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THE JOURNAL OF CARDIOVASCULAR SURGERY

Rivista di Chirurgia Cardiaca, Vascolare e Toracica


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III. MANAGEMENT OF THE “POLYVASCULAR PATIENT”
2. ABDOMINAL AORTIC ANEURYSMS AND CONCOMITANT CORONARY DISEASE
B. Endovascular repair  THE MULTIFOCAL ATHEROSCLEROTIC PATIENT
DIAGNOSIS AND MANAGEMENT IN 2003


The Journal of Cardiovascular Surgery 2003 June;44(3):459-64

Copyright © 2009 EDIZIONI MINERVA MEDICA

lingua: Inglese

Conservative observational management with selective delayed repair for large abdominal aortic aneurysms in high risk patients

Veith F. J., Tanquilut E. M.,Ohki T., Lipsitz E. C., Suggs W. D., Wain R. A., Gargiulo N. J.

Division of Vascular Surgery, Montefiore Medical Center, Albert Einstein College of Medicine, New York, NY, USA


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Aim. Abdominal aor­tic aneu­rysms (AAAs) larg­er ­than 5.5 cm ­should gen­er­al­ly under­go elec­tive ­repair. However, ­some of ­these ­patients ­have seri­ous comor­bid con­di­tions, ­which great­ly ­increase oper­a­tive ­risk. This ­study eval­u­at­ed ­the out­comes of non­op­er­a­tive, obser­va­tion­al man­age­ment ­and selec­tive ­delayed ­AAA ­repair in ­high-­risk ­patients ­with ­large infra­ren­al ­and par­ar­en­al AAAs.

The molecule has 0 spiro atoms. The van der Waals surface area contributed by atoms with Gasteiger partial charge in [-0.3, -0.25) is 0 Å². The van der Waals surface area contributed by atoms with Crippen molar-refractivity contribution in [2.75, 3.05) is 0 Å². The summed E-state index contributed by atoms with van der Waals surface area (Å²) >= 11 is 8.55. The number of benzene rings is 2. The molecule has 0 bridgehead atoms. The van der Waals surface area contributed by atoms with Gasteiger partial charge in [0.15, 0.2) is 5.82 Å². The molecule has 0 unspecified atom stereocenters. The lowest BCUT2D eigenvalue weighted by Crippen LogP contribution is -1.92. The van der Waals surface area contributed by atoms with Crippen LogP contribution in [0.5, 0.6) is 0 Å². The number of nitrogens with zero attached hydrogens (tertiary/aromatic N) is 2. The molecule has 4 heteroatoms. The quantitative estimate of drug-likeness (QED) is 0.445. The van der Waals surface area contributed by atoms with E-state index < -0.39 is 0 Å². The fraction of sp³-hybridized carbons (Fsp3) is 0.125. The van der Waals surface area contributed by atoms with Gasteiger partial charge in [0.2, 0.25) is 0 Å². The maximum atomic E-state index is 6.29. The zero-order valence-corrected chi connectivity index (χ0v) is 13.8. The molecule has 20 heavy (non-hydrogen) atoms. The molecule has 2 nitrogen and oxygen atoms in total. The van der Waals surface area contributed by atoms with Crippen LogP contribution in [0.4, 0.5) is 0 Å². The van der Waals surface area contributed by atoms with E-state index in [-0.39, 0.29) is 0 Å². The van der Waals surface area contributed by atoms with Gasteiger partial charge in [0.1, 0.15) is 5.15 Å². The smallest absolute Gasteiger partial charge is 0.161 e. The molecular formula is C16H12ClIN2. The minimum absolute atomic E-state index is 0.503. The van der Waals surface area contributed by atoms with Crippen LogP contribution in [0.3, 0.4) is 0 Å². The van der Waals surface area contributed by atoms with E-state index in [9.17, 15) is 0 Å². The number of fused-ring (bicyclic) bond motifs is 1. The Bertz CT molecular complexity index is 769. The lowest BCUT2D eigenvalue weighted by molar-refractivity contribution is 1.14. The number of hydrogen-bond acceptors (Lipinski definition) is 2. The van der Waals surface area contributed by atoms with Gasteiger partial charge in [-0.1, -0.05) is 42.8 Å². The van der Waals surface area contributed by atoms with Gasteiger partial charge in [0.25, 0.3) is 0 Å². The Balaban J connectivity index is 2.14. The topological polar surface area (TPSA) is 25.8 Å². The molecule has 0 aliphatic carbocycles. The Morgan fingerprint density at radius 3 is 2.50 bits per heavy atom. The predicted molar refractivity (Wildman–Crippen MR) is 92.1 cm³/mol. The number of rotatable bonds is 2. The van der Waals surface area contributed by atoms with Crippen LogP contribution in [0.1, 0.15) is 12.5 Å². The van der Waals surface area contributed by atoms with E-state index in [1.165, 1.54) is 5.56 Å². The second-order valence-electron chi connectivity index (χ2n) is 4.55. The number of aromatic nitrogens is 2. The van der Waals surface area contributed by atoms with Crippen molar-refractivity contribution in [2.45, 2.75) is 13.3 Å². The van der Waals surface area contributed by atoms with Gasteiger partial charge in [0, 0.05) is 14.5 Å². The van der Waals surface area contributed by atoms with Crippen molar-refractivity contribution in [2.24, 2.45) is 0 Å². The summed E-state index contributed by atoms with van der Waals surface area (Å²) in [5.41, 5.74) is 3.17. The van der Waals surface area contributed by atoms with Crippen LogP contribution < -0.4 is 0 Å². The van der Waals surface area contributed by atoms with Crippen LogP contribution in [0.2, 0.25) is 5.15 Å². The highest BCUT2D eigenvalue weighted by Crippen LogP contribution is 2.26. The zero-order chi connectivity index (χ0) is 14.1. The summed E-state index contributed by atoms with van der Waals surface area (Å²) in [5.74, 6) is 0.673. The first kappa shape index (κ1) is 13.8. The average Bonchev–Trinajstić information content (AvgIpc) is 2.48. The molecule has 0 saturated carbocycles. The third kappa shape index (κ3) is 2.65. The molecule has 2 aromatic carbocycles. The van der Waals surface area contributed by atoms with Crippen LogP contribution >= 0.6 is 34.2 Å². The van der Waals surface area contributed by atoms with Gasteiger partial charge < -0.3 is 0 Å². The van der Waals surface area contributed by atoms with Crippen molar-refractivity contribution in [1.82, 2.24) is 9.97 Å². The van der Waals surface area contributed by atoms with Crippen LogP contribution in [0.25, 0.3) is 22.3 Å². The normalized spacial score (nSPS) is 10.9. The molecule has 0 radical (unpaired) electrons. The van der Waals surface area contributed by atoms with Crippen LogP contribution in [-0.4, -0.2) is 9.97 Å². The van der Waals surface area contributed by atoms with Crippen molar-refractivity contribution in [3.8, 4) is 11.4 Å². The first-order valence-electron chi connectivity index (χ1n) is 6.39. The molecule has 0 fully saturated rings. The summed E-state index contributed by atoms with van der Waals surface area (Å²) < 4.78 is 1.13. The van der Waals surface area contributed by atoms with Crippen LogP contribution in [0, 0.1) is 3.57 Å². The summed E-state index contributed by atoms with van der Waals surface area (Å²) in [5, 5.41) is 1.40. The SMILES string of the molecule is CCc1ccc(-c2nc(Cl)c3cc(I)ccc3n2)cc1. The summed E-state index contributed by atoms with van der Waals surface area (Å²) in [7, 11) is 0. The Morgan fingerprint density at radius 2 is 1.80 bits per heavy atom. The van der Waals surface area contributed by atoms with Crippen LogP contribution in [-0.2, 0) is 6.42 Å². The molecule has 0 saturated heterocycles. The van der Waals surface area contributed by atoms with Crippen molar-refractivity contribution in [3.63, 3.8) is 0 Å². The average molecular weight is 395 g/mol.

Methods. Among 226 ­patients ­with AAAs >5.5 cm, we select­ed 72 ­with AAAs 5.6-12.0 cm (­mean 7.0 cm) ­for peri­ods of non­op­er­a­tive man­age­ment ­because of ­their pro­hib­i­tive sur­gi­cal ­risks. Comorbid fac­tors includ­ed a ­low ejec­tion frac­tion of 15-34% (­mean 22%) in 18 ­patients; ­FEV1 <50% (­mean 38%) in 25; ­prior lap­a­rot­o­my in 10; ­and mor­bid obes­ity in 22. Follow-up ­was com­plete in ­the 72 ­patients ­for ­the 6-76 ­months (­mean 23 ­months) ­that ­they ­were treat­ed non­op­er­a­tive­ly. Fifty-­three ­patients ulti­mate­ly under­went ­repair ­because of ­AAA enlarge­ment or ­onset of symp­toms ­after 6-72 ­months (­mean 19 ­months) of obser­va­tion­al treat­ment.
Results. Of ­the 72 select­ed ­patients, 54 (75%) ­are liv­ing ­and 18 (25%) ­are ­dead. Seven ­patients under­go­ing ­only non­op­er­a­tive treat­ment pres­ent­ly sur­vive ­after 28-76 ­months (­mean 48 ­months). Of ­the 18 ­deaths, ­AAA rup­ture ­occurred in ­only 3 ­patients (4%) ­who ­had ­been ­observed ­for 12, 31, ­and 72 ­months ­before rup­ture. Nine oth­er ­deaths (13%) ­occurred ­after 6-72 ­months ­from comor­bid­ities unre­lat­ed to ­the ­patient’s ­AAA. Six of ­the 53 ­patients under­go­ing ­delayed ­AAA ­repair ­died with­in 30 ­days of oper­a­tion (11% mor­tal­ity). The mor­tal­ity ­for ­the 154 ­good ­risk ­AAA ­patients, ­who under­went ­prompt ­open or endo­vas­cu­lar ­repair, ­was 2.2%.
Conclusion. These ­data indi­cate ­that ­some ­patients ­with ­large AAAs ­and seri­ous comor­bid­ities ­are accept­ably man­aged ­for ­long peri­ods (6-76 ­months) by non­op­er­a­tive ­means. Substantial ­delays of 12 to 76 ­months result­ed in an ­AAA rup­ture ­rate of ­only 4%, ­while 13% of ­these ­patients (9 of 72) ­died of ­their comor­bid­ities unre­lat­ed to ­AAA rup­ture or sur­gery ­and mor­tal­ity in ­this ­group of ­patients, ­when oper­at­ed on, ­was 11% (6 of 53). These find­ings sup­port ­the selec­tive ­use of non­op­er­a­tive obser­va­tion­al man­age­ment in ­some ­patients ­with ­large AAAs ­and seri­ous comor­bid­ities.

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